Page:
Deafness that is present at or soon after birth may have either an acquired or a hereditary etiology and may occasionally occur in any puppy whether pure bred or mixed breed. Acquired deafness may be caused by viral infections, anoxia, or the ototoxic side effects of drugs or other materials. Because dogs and cats are born deaf, deafness in a puppy or kitten is not abnormal up to a certain age. In cats the earliest discriminating hearing tests were performed at the age of 7 days. Cochlear potential measurements from a round-window electrode were found to be conclusive about the presence or absence of hearing in cats over 7 days of age (). In dogs, hearing tests were performed from the age of 4 weeks () by means of cochlear potential measurements from round-window electrodes () or brainstem auditory evoked responses (BAERs) (). Testing the Hearing of Young Puppies In our laboratory, two Irish wolfhound puppies and two beagle puppies were investigated for hearing from the third day after birth. Brain-stem auditory evoked potentials (BAERs) were recorded from surface electrodes (Dantec) on the pinnae and the skin over the parietal bone on the midline. For the recording of air-conducted BAERs, each pup was placed in a Read more […]

The Eyelids

Developmental Abnormalities Eyelid Agenesis. Eyelid agenesis is a congenital defect of the eyelid margin resulting in absence of varying segments of the eyelid margin, palpebral conjunctiva, and fornices. The agenesis may be unilateral or bilateral, affecting the kitten more often than the puppy. The lateral one third or two thirds of the upper eyelid margin is most frequently involved. Keratitis and ulceration result from direct contact of the cornea with facial hairs and from exposure secondary to imperfect eyelid closure. Small eyelid defects may be successfully managed with ophthalmic lubricant ointments applied three to four times a day to reduce ocular irritation or by performing an entropion procedure to evert the offending hairs. If one third of the eyelid or more is missing, a pedicle graft from the inferior temporal aspect of the lower eyelid can be transposed to the upper eyelid. Distichiasis. Distichiasis is an extra row of eyelashes (cilia) that protrudes from the orifices of the meibomian glands onto the eyelid margin. The upper, lower, or both eyelids may be involved (). Congenital distichiasis often occurs in the English bulldog, toy¬†poodle, miniature poodle, American cocker spaniel, golden retriever, Read more […]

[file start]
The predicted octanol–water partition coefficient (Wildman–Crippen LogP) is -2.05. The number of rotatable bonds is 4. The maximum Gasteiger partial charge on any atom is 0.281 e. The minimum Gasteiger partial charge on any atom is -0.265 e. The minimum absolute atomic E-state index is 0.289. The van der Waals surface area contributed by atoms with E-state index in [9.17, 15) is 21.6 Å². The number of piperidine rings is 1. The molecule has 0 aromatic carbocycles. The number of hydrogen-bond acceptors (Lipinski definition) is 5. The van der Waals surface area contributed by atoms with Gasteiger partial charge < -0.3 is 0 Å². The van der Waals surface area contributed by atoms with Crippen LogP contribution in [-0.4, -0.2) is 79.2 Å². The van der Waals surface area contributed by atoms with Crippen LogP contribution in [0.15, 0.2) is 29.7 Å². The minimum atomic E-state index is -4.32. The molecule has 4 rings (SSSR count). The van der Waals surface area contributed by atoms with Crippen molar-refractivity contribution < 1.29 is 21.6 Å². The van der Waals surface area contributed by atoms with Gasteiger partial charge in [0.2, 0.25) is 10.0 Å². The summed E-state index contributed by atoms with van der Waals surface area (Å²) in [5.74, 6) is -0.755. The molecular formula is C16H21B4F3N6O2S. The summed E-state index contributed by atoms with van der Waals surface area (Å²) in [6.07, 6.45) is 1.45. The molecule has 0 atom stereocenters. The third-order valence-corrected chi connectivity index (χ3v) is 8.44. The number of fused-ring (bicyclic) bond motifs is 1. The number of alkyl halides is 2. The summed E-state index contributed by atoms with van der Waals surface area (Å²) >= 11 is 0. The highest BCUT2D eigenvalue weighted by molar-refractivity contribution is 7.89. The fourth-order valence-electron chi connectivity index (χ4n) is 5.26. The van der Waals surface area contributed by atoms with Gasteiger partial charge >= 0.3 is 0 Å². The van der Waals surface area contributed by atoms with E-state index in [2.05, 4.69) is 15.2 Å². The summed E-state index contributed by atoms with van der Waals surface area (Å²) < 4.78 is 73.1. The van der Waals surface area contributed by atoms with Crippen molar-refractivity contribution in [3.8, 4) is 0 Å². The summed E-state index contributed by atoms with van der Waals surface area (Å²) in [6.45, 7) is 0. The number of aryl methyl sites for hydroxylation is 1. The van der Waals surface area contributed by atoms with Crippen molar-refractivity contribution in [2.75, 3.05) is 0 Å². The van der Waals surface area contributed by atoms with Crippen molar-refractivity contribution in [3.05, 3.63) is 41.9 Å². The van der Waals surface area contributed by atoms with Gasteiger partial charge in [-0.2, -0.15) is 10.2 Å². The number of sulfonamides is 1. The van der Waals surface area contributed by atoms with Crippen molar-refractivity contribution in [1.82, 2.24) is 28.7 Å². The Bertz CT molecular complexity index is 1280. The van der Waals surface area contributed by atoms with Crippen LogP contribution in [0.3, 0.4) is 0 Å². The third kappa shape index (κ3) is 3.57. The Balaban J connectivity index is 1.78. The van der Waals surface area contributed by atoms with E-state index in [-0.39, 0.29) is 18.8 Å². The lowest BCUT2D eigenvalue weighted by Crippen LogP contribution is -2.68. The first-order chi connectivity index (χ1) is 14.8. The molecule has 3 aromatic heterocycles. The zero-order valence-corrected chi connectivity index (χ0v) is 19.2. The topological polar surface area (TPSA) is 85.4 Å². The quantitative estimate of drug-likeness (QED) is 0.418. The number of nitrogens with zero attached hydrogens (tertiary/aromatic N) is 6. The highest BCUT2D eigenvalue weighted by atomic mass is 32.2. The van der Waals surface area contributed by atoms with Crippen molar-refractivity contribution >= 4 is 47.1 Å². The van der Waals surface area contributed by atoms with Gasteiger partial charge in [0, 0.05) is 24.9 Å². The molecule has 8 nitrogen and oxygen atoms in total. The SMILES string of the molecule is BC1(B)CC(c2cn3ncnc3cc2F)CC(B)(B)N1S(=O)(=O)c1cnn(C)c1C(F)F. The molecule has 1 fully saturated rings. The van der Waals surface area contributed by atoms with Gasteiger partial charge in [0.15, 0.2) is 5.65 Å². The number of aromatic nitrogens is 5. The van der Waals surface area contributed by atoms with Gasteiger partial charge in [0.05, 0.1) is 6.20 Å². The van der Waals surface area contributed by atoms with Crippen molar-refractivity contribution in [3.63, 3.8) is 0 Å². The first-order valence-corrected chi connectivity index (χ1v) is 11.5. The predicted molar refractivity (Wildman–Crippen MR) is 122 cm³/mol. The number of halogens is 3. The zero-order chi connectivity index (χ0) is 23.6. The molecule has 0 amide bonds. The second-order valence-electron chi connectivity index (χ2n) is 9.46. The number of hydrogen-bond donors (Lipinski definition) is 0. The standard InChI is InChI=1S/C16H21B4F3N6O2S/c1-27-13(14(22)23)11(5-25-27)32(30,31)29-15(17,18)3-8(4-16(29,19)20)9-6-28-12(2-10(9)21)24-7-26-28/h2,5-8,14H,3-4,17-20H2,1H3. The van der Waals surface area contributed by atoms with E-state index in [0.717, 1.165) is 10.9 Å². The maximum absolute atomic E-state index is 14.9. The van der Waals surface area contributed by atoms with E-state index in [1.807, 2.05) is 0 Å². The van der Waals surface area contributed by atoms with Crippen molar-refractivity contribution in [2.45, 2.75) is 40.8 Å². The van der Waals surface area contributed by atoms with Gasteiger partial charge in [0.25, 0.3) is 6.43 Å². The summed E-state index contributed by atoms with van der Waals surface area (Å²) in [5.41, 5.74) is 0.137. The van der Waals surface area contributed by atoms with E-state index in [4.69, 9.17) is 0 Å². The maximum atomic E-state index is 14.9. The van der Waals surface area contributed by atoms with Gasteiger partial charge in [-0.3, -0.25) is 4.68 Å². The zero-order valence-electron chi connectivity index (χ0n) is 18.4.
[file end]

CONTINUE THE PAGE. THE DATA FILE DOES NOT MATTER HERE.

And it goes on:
The Globe And Orbit

Congenital Abnormalities Microphthalmos. Failure of the eye to develop to normal size is referred to as microphthalmos. Complete absence of the eye (anophthalmos) is extremely unusual in puppies and kittens. Microphthalmos is characterized by varying degrees of enophthalmos, with or without other ocular defects. Microphthalmos with multiple colobomas is an autosomal recessive trait linked to coat color in the Australian shepherd. In addition to small globes, affected dogs may have persistent pupillary membranes, cataract, equatorial staphylomas, choroidal hypoplasia, retinal dysplasia and detachment, and optic nerve hypoplasia. Vision is frequently impaired. Other breeds in which multiple ocular defects have been associated with coat color include the Great Dane, collie, Shetland sheepdog, and dachshund. Microphthalmos is also associated with inherited congenital cataracts in the miniature schnauzer, Old English sheepdog, Akita, and King Charles Cavalier spaniel. Microphthalmos occurs with retinal dysplasia in Bedlington¬†terriers, Sealyham terriers, beagles, Labrador retrievers, and Doberman pinschers. Administration of griseofulvin to pregnant cats may produce microphthalmos in their offspring. Atypical Eye Position. Read more […]

The Cornea